The officer at immigration asks, when did I last leave the Philippines? I realize it only as I answer, June 10, today, a year ago.
I did not mean to be away so long. A year was not a part of my plan, neither was teaching in Japan or Barcelona, nor was the second prolonged trip to Cairo. What I did have was a return ticket from London to Manila for early December 2013, an apartment reserved in Mysore, India for the end of that year till March and the delusion that the journey I was on was a trip made for two.
I am learning to not be so attached to plans, learning to accept that plans change, often for the better if one can manage to cease from resisting it.
Returning to the Philippines, to my place of origin, to where this particular journey started, "brings it all home"... I feel a little like a top, that's been spinning, spinning, spinning, moving, moving, moving. Coming home is like the top coming to a sudden and definite stop. It's startling this strange stillness; it's helping me recognize how much I've been moving, how much movement has been in my life. I am startled and amazed and in awe of it.
How much can happen in a year! How this time last year, life was actually kind of bleak, the ground--all that I thought I knew about my so-called-great-love--being pulled out from underneath me. And how for weeks I lived in a grey despairing cloud, crying on my yoga mat, crying in kirtan, crying in the kitchen, crying to Monte Perdido, the "Lost Mountain" in the Spanish Pyranees. It was a breakdown of epic proportions and I was stewing in it, unable to leave, unwilling to change...at least, that's what it felt like at the time.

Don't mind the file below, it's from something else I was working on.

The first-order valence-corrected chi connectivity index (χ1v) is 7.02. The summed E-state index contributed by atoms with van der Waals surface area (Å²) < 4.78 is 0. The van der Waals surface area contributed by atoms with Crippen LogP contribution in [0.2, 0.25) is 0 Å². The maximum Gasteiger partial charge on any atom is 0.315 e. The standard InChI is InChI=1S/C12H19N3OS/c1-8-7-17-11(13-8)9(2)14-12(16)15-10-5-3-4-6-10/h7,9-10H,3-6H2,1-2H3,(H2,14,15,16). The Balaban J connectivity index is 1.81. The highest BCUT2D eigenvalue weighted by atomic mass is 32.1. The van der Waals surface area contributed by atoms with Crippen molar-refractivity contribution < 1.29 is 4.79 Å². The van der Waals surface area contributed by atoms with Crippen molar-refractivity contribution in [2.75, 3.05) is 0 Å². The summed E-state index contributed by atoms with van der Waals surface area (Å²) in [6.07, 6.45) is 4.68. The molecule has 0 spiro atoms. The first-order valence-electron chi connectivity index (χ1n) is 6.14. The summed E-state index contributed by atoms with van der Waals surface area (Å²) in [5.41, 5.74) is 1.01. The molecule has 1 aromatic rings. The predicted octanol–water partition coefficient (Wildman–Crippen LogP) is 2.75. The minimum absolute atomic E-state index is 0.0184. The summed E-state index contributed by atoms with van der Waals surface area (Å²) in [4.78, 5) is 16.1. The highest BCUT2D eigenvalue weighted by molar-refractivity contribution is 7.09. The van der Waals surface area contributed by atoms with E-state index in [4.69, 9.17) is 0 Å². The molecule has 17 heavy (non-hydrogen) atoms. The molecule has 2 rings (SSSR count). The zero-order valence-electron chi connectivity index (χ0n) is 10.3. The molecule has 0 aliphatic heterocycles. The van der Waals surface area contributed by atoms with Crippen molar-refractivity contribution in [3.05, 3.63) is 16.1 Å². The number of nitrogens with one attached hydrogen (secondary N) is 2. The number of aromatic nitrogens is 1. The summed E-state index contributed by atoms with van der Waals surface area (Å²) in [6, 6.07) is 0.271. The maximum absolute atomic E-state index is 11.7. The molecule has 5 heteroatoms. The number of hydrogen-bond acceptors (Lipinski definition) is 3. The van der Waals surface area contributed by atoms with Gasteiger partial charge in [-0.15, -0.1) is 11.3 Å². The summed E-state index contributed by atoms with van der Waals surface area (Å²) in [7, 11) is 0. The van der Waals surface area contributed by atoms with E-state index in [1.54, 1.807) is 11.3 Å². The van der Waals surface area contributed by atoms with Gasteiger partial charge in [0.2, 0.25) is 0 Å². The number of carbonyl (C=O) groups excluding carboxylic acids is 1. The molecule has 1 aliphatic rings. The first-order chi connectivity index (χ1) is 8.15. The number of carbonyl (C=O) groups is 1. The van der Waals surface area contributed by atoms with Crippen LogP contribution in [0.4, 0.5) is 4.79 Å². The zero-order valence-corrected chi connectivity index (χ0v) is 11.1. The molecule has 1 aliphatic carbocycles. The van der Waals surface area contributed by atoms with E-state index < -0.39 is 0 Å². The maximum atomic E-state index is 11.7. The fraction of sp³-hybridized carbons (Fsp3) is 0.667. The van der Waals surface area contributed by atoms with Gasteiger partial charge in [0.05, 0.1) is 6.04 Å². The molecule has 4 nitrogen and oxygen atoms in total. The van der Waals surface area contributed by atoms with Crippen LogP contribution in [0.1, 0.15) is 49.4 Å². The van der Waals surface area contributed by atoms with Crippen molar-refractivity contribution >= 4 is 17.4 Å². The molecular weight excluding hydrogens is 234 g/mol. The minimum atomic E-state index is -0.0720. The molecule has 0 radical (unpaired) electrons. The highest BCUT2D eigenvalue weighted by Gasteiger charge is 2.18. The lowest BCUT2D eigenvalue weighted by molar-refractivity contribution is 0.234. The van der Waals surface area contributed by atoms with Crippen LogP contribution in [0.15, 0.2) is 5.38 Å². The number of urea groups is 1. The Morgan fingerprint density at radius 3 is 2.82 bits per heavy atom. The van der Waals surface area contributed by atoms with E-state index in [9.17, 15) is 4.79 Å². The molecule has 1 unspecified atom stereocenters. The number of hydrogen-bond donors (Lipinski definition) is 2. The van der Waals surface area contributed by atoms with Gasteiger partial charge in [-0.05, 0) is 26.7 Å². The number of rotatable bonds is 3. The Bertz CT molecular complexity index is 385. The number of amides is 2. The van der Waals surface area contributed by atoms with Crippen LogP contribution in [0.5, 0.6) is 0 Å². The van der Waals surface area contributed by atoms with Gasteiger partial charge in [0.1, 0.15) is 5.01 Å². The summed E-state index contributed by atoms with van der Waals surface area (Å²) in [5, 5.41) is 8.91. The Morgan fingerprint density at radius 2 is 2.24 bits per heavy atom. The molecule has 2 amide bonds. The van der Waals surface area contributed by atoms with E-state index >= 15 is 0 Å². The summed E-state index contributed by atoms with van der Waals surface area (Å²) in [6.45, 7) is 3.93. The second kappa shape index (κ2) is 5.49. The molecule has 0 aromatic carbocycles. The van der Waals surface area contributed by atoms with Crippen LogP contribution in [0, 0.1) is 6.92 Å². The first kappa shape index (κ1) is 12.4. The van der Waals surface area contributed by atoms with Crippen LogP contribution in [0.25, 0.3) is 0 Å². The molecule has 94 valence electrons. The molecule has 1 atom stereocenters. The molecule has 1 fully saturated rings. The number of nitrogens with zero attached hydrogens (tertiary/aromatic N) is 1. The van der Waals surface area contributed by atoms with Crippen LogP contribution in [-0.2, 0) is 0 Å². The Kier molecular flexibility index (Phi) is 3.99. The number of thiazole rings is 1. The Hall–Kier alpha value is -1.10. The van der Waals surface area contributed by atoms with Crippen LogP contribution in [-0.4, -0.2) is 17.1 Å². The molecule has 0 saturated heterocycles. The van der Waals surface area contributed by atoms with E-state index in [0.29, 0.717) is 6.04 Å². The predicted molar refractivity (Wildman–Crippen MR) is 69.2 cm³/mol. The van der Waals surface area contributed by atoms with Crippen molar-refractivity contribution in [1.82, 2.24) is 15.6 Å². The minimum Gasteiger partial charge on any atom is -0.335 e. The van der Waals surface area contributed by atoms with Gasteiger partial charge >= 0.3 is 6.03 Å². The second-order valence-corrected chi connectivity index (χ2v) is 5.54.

The crazy thing now is that while I recall--embarrassingly, all too well--what a heaving mess I was, I don't actually remember exactly what the sadness felt like, not the airless depths of it, though I recall how deeply it effected me. It is already a memory about someone I knew, who kind of resembled me, but wasn't really me or isn't really me now.
The heart is so resilient and wise and efficient; lack of love is actually just space in which true love can enter. One wee failed relationship gave birth to a year of falling in love with places, whole countries, and entire groups of people, with friends and with students, with the yoga practice, with freedom and wanderlust, and, most importantly, with myself.
It has been a year of love. The messiness, the crying, the frustration, the sadness, the excavation and exorcisms of old and new ghosts. The travel, the joy, the excitement and thrill of discovery and recognition, the adventure, the dancing, getting drunk of life, eating, the meeting of soul mates, the simplest acts of living, medicine. All love.
Things may not have gone according to plan, yet I could not have planned it better. I set off a year ago for love. I believed that I was in love then--and perhaps I was. All I know now is that I have returned home more In LOVE than ever before. There is no object to this love, it has no direction. It does not exist as a relationship status, it does not seek definition. It is a state of being, simple and uncomplicated.